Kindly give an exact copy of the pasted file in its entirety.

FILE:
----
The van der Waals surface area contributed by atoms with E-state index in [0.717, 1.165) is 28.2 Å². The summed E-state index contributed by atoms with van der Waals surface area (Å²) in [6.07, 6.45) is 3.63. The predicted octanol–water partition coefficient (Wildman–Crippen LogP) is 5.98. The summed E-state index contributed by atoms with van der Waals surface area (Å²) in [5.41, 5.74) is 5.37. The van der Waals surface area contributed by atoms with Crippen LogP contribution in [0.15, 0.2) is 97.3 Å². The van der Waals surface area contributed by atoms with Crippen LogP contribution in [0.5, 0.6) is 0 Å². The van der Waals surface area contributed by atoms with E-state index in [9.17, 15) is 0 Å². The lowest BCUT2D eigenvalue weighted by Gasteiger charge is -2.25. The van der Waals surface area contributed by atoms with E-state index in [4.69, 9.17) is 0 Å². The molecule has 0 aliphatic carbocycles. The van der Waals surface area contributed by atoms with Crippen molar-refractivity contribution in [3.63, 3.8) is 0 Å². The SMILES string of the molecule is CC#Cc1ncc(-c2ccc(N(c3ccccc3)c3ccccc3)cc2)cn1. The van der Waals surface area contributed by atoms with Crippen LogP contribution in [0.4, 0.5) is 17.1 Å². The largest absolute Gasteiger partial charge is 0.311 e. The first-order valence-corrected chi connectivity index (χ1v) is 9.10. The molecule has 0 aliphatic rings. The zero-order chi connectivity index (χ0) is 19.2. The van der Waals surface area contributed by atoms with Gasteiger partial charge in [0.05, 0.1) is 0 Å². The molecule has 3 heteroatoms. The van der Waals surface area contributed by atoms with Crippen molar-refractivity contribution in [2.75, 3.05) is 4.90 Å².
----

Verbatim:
The van der Waals surface area contributed by atoms with E-state index in [0.717, 1.165) is 28.2 Å². The summed E-state index contributed by atoms with van der Waals surface area (Å²) in [6.07, 6.45) is 3.63. The predicted octanol–water partition coefficient (Wildman–Crippen LogP) is 5.98. The summed E-state index contributed by atoms with van der Waals surface area (Å²) in [5.41, 5.74) is 5.37. The van der Waals surface area contributed by atoms with Crippen LogP contribution in [0.15, 0.2) is 97.3 Å². The van der Waals surface area contributed by atoms with Crippen LogP contribution in [0.5, 0.6) is 0 Å². The van der Waals surface area contributed by atoms with E-state index in [9.17, 15) is 0 Å². The lowest BCUT2D eigenvalue weighted by Gasteiger charge is -2.25. The van der Waals surface area contributed by atoms with E-state index in [4.69, 9.17) is 0 Å². The molecule has 0 aliphatic carbocycles. The van der Waals surface area contributed by atoms with Crippen molar-refractivity contribution in [3.63, 3.8) is 0 Å². The SMILES string of the molecule is CC#Cc1ncc(-c2ccc(N(c3ccccc3)c3ccccc3)cc2)cn1. The van der Waals surface area contributed by atoms with Crippen LogP contribution in [0.4, 0.5) is 17.1 Å². The largest absolute Gasteiger partial charge is 0.311 e. The first-order valence-corrected chi connectivity index (χ1v) is 9.10. The molecule has 0 aliphatic rings. The zero-order chi connectivity index (χ0) is 19.2. The van der Waals surface area contributed by atoms with Gasteiger partial charge in [0.05, 0.1) is 0 Å². The molecule has 3 heteroatoms. The van der Waals surface area contributed by atoms with Crippen molar-refractivity contribution in [2.75, 3.05) is 4.90 Å².